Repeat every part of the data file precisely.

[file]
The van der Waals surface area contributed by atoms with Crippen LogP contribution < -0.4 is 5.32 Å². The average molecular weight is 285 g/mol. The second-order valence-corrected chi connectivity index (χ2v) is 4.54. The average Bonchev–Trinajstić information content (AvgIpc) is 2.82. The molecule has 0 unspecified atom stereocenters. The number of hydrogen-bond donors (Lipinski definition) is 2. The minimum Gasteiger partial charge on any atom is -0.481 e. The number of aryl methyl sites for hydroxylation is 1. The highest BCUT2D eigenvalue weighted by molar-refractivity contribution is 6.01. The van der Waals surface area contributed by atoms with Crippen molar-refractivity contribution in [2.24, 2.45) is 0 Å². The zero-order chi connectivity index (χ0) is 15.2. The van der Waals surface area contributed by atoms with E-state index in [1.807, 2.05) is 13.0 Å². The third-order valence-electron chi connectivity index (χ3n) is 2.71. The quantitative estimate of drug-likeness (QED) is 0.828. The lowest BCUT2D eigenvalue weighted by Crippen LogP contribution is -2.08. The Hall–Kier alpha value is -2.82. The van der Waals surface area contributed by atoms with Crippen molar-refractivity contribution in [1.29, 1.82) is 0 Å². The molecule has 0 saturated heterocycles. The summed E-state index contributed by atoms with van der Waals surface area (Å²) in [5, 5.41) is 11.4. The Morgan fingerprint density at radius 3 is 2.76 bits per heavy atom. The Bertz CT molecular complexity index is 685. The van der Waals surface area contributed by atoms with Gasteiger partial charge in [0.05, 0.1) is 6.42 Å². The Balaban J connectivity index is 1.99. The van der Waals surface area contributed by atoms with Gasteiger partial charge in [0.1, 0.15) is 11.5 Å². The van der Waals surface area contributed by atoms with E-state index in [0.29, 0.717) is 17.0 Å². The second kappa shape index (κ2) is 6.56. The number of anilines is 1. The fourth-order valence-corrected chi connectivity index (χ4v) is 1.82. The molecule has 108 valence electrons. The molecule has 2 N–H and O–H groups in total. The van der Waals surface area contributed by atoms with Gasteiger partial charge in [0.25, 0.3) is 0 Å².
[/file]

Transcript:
The van der Waals surface area contributed by atoms with Crippen LogP contribution < -0.4 is 5.32 Å². The average molecular weight is 285 g/mol. The second-order valence-corrected chi connectivity index (χ2v) is 4.54. The average Bonchev–Trinajstić information content (AvgIpc) is 2.82. The molecule has 0 unspecified atom stereocenters. The number of hydrogen-bond donors (Lipinski definition) is 2. The minimum Gasteiger partial charge on any atom is -0.481 e. The number of aryl methyl sites for hydroxylation is 1. The highest BCUT2D eigenvalue weighted by molar-refractivity contribution is 6.01. The van der Waals surface area contributed by atoms with Crippen molar-refractivity contribution in [2.24, 2.45) is 0 Å². The zero-order chi connectivity index (χ0) is 15.2. The van der Waals surface area contributed by atoms with E-state index in [1.807, 2.05) is 13.0 Å². The third-order valence-electron chi connectivity index (χ3n) is 2.71. The quantitative estimate of drug-likeness (QED) is 0.828. The lowest BCUT2D eigenvalue weighted by Crippen LogP contribution is -2.08. The Hall–Kier alpha value is -2.82. The van der Waals surface area contributed by atoms with Crippen molar-refractivity contribution in [1.29, 1.82) is 0 Å². The molecule has 0 saturated heterocycles. The summed E-state index contributed by atoms with van der Waals surface area (Å²) in [5, 5.41) is 11.4. The Morgan fingerprint density at radius 3 is 2.76 bits per heavy atom. The Bertz CT molecular complexity index is 685. The van der Waals surface area contributed by atoms with Gasteiger partial charge in [0.05, 0.1) is 6.42 Å². The Balaban J connectivity index is 1.99. The van der Waals surface area contributed by atoms with Gasteiger partial charge in [0.1, 0.15) is 11.5 Å². The van der Waals surface area contributed by atoms with E-state index in [0.29, 0.717) is 17.0 Å². The second kappa shape index (κ2) is 6.56. The number of anilines is 1. The fourth-order valence-corrected chi connectivity index (χ4v) is 1.82. The molecule has 108 valence electrons. The molecule has 2 N–H and O–H groups in total. The van der Waals surface area contributed by atoms with Gasteiger partial charge in [0.25, 0.3) is 0 Å².